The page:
Women and Wine
Women are not just buying wine, they're becoming educated about it as well, and for that, there's no better teacher than Karen MacNeil.
"Where the boys are"--for decades has been the theme of the wine industry in California. But the tide is starting to turn. And it's no wonder when you consider women make up half of the population and purchase more than 60% of the wine consumed in the U.S. They represent a huge market with great purchasing power that until know has been largely ignored. They're not just buying wine, they're becoming educated about it as well, and for that, there's no better teacher than Karen MacNeil. Working in the prestigious wine department of the Culinary Institute of America in Napa, which is often called the Harvard of wine education, Karen has reached the pinnacle of success unattained by many women or men, but don't let her success fool you--it came only after a lifetime full of hard work.
"You know when I started out 30 years ago, as a writer in New York City, I was on food stamps and collected 321 rejection letters from magazines and newspapers," she said. "It's interesting today--chairman of the wine dept. of the CIA, author of the wine bible, co-host of a TV show, it's funny--it's been a long, long march. But it's true."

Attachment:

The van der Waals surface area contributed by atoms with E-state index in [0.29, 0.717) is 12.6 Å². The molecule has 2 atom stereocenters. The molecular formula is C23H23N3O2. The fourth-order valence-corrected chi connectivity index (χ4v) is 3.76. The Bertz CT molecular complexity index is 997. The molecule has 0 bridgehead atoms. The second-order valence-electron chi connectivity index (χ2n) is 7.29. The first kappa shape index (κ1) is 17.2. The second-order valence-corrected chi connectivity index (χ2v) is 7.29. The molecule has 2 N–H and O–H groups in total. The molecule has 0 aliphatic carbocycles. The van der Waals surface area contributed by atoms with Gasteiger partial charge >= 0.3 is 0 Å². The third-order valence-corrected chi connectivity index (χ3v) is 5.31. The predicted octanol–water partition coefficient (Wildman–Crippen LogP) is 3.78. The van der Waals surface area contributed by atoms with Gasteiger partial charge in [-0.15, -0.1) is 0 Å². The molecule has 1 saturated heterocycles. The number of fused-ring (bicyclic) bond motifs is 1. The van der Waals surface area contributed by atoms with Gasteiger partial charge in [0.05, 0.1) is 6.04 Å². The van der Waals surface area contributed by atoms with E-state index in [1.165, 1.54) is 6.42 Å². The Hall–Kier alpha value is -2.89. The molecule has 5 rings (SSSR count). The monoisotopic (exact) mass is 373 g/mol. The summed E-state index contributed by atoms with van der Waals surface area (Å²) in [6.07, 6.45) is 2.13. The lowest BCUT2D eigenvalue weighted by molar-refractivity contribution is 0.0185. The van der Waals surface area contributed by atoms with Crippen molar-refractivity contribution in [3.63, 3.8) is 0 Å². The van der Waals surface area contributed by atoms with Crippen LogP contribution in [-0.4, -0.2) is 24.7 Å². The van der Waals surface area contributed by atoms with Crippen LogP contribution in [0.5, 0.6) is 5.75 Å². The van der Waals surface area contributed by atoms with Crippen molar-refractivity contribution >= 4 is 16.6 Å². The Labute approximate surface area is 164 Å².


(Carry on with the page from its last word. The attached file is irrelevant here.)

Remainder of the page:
One of Karen's colleagues is Susannah Harris of Chateau Sovereign in the Alexander Valley. An assistant winemaker at the winery, she's part of an emerging trend of female winemakers in the state. In fact, nearly 20% of winemakers in California are female. Just like Karen, breaking into the business for Susannah took many years, but the effort paid off and now she sees women as having a distinct advantage in wine, thanks to some help from their female peers.
"They know how to teach us. And that's something that I don't know happens on the male side--is how we have this wonderful group of females who want to share their experiences and want to share who they are," Susannah said.
Over at Beringer Blass, three women are hedging their bets on a little white lie--that's the name of their new lower calorie, lower alcohol chardonnay. Hitting stores earlier this year, it was billed as the first wine made by women, specifically for women."
"You know, the thing that always bothered me was that you saw wines out there occasionally being marketed to women where it was just something about the label and what I really wanted to do was really work with the ladies here and what we were able to do was to think of what was inside the bottle as well as outside on the label. And that was how the whole idea came about--the three of us just brainstorming," winemaker Jane Robichaud said.
So from teaching, to winemaking, to marketing, women are leaving their imprint on the wine industry--and gradually, the wine country is starting to see that a woman's place isn't in the kitchen, but in the vineyards! So if there's a new motto for wine country, it might be--"where the boys aren't!"